A dust storm accompanied by strong winds and light rain on Saturday evening brought down temperature in the city by two degrees, providing much-needed relief at the end of a sweltering week. But the high wind speed of about 98 kmph and the lack of visibility also meant Metro services, flight operations and power supply were hit, and traffic came to a halt at several places.
This is the sixth, and the season’s worst, dust storm to hit the capital. Other dust storms that hit the city were witnessed on April 6, May 2, 7, 13 and June 1. R K Jenamani, Director IMD at the airport, said that in terms of frequency, the Indira Gandhi International (IGI) Airport has recorded the highest number of dust storms this summer since 2008. “The temperature and moisture has been increasing, resulting in this phenomena. There was convergence as well,” said Jenamani. A total of 29 incoming flights were diverted.
A dust storm accompanied by light rain is expected on Sunday as well, which will keep temperature on the lower side, the weatherman has predicted. According to the India Meteorological Department (IMD), the maximum and minimum temperature on Sunday is likely to hover around 39 and 32 degrees Celsius respectively. Monday and Tuesday are expected to remain cloudy.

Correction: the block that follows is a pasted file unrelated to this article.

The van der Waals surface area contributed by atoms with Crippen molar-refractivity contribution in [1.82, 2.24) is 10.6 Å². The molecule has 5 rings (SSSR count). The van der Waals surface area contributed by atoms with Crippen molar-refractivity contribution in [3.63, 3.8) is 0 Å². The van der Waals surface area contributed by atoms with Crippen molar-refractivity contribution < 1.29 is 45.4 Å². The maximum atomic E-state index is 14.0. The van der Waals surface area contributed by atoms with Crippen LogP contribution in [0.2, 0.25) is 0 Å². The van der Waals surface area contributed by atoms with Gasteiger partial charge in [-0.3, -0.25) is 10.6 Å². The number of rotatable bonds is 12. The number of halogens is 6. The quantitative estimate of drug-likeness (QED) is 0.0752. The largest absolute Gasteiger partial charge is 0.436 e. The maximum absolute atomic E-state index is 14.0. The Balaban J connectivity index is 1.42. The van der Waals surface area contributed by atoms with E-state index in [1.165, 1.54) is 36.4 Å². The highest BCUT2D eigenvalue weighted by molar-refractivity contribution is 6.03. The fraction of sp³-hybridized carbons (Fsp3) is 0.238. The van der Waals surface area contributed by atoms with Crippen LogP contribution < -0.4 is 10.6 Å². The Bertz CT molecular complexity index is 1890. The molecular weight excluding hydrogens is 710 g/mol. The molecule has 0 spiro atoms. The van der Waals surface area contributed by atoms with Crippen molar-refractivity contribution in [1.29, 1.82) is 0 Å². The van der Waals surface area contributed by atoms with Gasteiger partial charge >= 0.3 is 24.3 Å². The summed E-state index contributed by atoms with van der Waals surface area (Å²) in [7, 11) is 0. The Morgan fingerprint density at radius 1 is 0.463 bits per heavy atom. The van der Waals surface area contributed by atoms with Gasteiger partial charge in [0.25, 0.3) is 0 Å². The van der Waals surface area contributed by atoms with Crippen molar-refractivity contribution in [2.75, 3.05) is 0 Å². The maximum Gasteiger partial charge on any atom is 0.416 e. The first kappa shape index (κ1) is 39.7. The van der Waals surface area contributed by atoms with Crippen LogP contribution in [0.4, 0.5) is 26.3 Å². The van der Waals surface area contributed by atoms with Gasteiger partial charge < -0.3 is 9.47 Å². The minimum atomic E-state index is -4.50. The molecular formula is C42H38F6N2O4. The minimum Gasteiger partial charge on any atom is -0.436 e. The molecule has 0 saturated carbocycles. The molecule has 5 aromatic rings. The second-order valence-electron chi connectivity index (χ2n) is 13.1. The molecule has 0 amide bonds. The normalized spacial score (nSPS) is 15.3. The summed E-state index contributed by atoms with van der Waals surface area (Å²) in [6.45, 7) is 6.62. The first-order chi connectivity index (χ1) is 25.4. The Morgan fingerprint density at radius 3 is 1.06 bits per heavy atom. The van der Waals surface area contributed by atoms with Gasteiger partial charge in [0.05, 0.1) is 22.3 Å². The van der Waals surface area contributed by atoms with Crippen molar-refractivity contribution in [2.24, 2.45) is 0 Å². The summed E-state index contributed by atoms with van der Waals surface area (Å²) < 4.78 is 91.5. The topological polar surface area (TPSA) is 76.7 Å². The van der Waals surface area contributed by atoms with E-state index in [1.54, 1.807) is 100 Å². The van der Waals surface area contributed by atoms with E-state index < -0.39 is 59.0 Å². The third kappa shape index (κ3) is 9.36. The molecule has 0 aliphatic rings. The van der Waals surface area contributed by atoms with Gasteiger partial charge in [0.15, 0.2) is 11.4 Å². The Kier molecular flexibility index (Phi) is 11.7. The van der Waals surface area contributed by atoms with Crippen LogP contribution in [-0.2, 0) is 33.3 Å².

From Wednesday to Friday, the Met office has forecast strong surface winds during the day, with the maximum temperature likely to hover around 42-43 degrees Celsius. On Saturday, the maximum temperature fell to 36 degrees Celsius, while the minimum was recorded at 30 degrees Celsius.
As the sky turned dark in a matter of minutes between 5-5.30 pm, several areas saw trees keeling over, affecting traffic. Following the dust storm, the Delhi Metro Rail Corporation said there were a few cases of track circuit drop on the Red Line, which runs between Dilshad Garden and Rithala, and on the Blue Line, which runs between Dwarka and Noida/Vaishali.
“An external object striking OHE (overhead equipment) near Janakpuri East was reported. This had no major impact on overall services except minor regulation of trains on affected stretch, and all lines are running normal otherwise,” said a statement from the Delhi Metro.
BSES, which supplies power to the city, flagged power disruptions in some areas. “BSES teams are on high alert and are trying to restore the disruption in affected areas. The restorations may take longer than usual as safety is of prior importance,” BSES said in a tweet. Due to trees falling on the road, traffic was also disrupted in parts of south Delhi.